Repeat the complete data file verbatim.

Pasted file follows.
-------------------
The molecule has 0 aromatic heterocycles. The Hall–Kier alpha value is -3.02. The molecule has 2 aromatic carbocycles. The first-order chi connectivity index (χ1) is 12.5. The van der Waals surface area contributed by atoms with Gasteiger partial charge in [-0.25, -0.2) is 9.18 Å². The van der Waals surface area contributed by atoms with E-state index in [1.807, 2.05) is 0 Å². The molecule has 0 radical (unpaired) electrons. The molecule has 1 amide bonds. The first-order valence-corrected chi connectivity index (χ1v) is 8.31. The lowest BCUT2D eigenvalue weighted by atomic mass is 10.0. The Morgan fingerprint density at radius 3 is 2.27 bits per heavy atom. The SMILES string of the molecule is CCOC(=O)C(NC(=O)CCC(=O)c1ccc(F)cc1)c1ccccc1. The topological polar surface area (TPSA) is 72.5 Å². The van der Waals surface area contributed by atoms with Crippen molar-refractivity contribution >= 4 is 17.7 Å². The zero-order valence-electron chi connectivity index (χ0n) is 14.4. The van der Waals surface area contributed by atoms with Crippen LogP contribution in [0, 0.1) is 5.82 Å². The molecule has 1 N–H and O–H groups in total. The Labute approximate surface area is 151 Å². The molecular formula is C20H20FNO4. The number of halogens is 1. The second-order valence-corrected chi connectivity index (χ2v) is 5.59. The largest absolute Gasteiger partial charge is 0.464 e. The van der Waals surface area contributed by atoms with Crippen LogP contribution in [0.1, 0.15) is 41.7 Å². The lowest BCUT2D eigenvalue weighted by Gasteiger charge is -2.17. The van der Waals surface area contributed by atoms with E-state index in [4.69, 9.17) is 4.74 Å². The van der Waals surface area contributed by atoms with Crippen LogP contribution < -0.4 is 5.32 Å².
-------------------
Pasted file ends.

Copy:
The molecule has 0 aromatic heterocycles. The Hall–Kier alpha value is -3.02. The molecule has 2 aromatic carbocycles. The first-order chi connectivity index (χ1) is 12.5. The van der Waals surface area contributed by atoms with Gasteiger partial charge in [-0.25, -0.2) is 9.18 Å². The van der Waals surface area contributed by atoms with E-state index in [1.807, 2.05) is 0 Å². The molecule has 0 radical (unpaired) electrons. The molecule has 1 amide bonds. The first-order valence-corrected chi connectivity index (χ1v) is 8.31. The lowest BCUT2D eigenvalue weighted by atomic mass is 10.0. The Morgan fingerprint density at radius 3 is 2.27 bits per heavy atom. The SMILES string of the molecule is CCOC(=O)C(NC(=O)CCC(=O)c1ccc(F)cc1)c1ccccc1. The topological polar surface area (TPSA) is 72.5 Å². The van der Waals surface area contributed by atoms with Crippen molar-refractivity contribution >= 4 is 17.7 Å². The zero-order valence-electron chi connectivity index (χ0n) is 14.4. The van der Waals surface area contributed by atoms with Crippen LogP contribution in [0, 0.1) is 5.82 Å². The molecule has 1 N–H and O–H groups in total. The Labute approximate surface area is 151 Å². The molecular formula is C20H20FNO4. The number of halogens is 1. The second-order valence-corrected chi connectivity index (χ2v) is 5.59. The largest absolute Gasteiger partial charge is 0.464 e. The van der Waals surface area contributed by atoms with Crippen LogP contribution in [0.1, 0.15) is 41.7 Å². The lowest BCUT2D eigenvalue weighted by Gasteiger charge is -2.17. The van der Waals surface area contributed by atoms with E-state index in [4.69, 9.17) is 4.74 Å². The van der Waals surface area contributed by atoms with Crippen LogP contribution < -0.4 is 5.32 Å².